Game of Thrones: Season 7 – Episode 1 ‘Dragonstone’ REVIEW
What do you mean you're supposed to review shows in order? Don't be daft.
Do you remember Game of Thrones’ arguably most shocking moment, the betrayal and massacre of the Northern leaders by the Freys and the Boltons – the Red Wedding? Well, we’re doing it again! With no survivors!
This is a humorous exaggeration. Since Arya fed Walder Frey’s sons to him and then killed him last series, she’s been hanging around the Twins in disguise as Walder, a man some six times her age. Such is the kind of fun you can have with face-changing powers. Having gathered all the remaining Freys together, Arya loudly reminds them of just what they did, also recapping the Red Wedding just in case you missed it, then is intensely pleased with herself as they all quaff down what is obviously poisoned wine. She tells the women – who aren’t allowed wine, because the Freys are unremittingly awful to the last – to make sure people hear about what happened, then strolls on out.
After leaving the Twins (probably in flames), Arya comes across a group of Lannister soldiers, camping in the forest and singing a jolly song. And may I say, the Red Wedding might have shocked people, but nothing the show has ever done before produced quite so much confused roaring as this Ed Sheeran cameo. They invite Arya to sit by the fire and share their food, and are so generally decent you expect at any moment they’re all going to be killed horribly as well. Arya tells them she’s on her way to kill Cersei, and they all have a good chuckle. You might think this would provide some more perspective on how people don’t bear moral responsibility for what their liege lords do, especially after she’s just murdered the entirely of House Frey. On the other hand, look, it’s Ed Sheeran! Singing!
Meanwhile, Bran is having visions of the white walkers – remember those guys? The ostensible actual villains? The poor devils don’t get pithy quips or sex scenes, just full-body makeup, so it’s good someone’s sparing them a thought. With Hodor gone but not forgotten, Meera’s had to take over dragging him around, and has now gotten him to the Wall, which is actually pretty impressive. Lord Commander Dolorous Edd comes out to meet them, and asks Bran to prove he really is Bran Stark, which doesn’t make a lot of sense – they’re clearly alive, and the Night’s Watch has a general amnesty for wildlings now, unless Edd’s made some drastic policy changes offscreen. Bran’s response, to witter on about his visions of the army of the dead, makes even less sense, but is pure protagonist material, so it’s more than enough for Edd and he lets them through.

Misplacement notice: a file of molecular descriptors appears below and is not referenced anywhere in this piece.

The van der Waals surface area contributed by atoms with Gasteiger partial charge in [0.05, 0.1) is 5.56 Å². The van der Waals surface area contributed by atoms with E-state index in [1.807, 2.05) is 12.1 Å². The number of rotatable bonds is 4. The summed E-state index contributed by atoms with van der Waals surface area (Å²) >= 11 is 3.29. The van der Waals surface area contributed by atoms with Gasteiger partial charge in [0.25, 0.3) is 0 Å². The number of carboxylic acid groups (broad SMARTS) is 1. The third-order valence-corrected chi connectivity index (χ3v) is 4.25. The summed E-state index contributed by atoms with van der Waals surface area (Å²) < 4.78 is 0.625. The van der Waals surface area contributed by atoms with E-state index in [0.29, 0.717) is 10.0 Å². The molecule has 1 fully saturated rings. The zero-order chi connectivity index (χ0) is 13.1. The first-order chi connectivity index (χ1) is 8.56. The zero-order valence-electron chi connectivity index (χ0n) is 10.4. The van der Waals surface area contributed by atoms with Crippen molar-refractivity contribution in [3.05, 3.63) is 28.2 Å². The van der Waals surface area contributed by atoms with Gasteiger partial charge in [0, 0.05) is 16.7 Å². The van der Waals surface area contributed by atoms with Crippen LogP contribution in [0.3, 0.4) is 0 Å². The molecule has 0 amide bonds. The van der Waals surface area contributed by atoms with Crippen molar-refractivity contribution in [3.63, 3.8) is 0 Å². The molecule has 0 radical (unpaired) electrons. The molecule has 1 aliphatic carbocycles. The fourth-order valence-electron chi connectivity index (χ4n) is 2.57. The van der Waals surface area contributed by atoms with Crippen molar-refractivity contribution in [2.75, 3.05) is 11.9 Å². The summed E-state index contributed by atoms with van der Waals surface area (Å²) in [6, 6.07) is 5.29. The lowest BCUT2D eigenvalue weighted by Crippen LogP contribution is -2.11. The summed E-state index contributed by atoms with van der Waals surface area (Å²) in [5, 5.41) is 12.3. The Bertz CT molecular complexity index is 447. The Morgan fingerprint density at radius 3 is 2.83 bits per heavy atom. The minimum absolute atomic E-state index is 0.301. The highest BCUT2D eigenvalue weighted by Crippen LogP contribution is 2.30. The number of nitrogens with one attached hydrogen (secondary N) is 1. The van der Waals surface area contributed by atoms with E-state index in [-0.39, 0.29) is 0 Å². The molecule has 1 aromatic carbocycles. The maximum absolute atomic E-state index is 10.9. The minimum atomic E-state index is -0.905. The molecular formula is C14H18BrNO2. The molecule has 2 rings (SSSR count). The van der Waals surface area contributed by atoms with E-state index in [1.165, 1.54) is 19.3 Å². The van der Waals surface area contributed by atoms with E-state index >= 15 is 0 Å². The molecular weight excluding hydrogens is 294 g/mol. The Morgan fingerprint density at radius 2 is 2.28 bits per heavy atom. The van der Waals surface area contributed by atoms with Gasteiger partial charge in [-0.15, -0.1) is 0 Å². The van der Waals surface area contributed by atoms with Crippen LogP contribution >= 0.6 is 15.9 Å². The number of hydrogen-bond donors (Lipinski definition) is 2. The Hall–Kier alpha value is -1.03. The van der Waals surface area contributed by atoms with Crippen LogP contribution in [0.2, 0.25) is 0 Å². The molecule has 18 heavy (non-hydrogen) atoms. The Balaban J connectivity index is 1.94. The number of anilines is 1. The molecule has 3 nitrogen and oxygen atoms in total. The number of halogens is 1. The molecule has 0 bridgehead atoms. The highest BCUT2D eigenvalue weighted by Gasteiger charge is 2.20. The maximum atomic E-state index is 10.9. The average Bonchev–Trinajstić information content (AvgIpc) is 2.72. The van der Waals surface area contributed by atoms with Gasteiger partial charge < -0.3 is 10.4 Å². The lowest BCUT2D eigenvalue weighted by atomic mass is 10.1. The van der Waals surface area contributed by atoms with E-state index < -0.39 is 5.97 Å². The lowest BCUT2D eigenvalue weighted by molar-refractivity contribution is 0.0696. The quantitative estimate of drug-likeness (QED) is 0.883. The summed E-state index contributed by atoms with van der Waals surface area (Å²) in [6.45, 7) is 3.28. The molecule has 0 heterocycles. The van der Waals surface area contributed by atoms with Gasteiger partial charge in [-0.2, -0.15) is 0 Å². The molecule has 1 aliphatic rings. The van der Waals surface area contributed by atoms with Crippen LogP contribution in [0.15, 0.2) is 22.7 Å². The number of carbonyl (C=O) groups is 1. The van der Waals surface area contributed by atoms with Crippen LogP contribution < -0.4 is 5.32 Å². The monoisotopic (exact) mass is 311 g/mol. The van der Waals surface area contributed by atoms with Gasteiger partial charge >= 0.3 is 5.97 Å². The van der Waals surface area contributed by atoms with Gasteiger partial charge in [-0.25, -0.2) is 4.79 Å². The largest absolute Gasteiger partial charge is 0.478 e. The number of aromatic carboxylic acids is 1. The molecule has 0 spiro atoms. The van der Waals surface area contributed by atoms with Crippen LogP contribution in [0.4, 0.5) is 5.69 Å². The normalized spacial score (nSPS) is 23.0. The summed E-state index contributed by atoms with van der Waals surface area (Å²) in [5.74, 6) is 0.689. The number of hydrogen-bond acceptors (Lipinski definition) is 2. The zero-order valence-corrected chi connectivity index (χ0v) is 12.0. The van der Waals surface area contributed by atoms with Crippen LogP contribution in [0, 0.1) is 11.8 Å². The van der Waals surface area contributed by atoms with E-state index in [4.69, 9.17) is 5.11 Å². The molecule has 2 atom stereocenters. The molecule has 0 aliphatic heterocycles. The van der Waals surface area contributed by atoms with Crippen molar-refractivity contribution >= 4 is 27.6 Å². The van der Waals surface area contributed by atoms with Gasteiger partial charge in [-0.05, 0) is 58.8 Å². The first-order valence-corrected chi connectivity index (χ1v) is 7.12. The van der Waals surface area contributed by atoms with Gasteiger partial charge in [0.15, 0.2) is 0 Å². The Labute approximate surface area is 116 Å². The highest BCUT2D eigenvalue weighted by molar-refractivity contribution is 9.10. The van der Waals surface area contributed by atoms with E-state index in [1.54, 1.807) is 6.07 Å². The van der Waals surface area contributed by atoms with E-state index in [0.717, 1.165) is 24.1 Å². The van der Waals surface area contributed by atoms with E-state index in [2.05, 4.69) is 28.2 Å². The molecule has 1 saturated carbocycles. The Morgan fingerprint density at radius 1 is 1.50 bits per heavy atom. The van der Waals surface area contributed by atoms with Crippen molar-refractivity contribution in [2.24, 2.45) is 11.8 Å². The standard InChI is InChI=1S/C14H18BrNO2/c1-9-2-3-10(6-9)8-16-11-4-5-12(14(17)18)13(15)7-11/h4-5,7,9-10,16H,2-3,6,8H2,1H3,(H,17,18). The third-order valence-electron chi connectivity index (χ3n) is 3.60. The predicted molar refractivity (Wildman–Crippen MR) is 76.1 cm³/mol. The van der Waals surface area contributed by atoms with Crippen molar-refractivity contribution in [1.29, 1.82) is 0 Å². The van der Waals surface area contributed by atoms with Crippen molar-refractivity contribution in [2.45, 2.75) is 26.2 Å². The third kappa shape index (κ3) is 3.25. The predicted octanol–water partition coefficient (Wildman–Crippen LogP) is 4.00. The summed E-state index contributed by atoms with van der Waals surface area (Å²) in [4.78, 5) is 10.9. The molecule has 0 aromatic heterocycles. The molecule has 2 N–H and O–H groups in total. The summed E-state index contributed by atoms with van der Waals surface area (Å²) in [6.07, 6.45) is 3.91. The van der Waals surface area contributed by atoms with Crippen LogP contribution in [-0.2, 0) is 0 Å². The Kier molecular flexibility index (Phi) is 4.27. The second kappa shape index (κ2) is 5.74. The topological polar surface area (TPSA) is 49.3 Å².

We left off with Sam last series having just reached the Citadel, and were treated to some spectacular, soaring shots of its vast library with the astrolabe-style lamps that look oddly similar to the ones in the opening credits. This is a perfect opportunity to do some heavy worldbuilding and exposition, maybe even explore some of the mystical elements of the story, so instead we get a two-minute montage of close-ups on bedpans, juxtaposed with bowls of unpleasantly lumpy stew. The nearest we get is Sam’s mentor (Slughorn from Harry Potter) talking about how the maesters are the world’s memory. And this is true, but as any historian could tell you, it’s very hard to keep personal biases out of this – the companion to the books, A World of Ice and Fire, is ostensibly written by a maester and has a cartoonishly pro-Lannister slant, because it was written under a Lannister-run monarchy.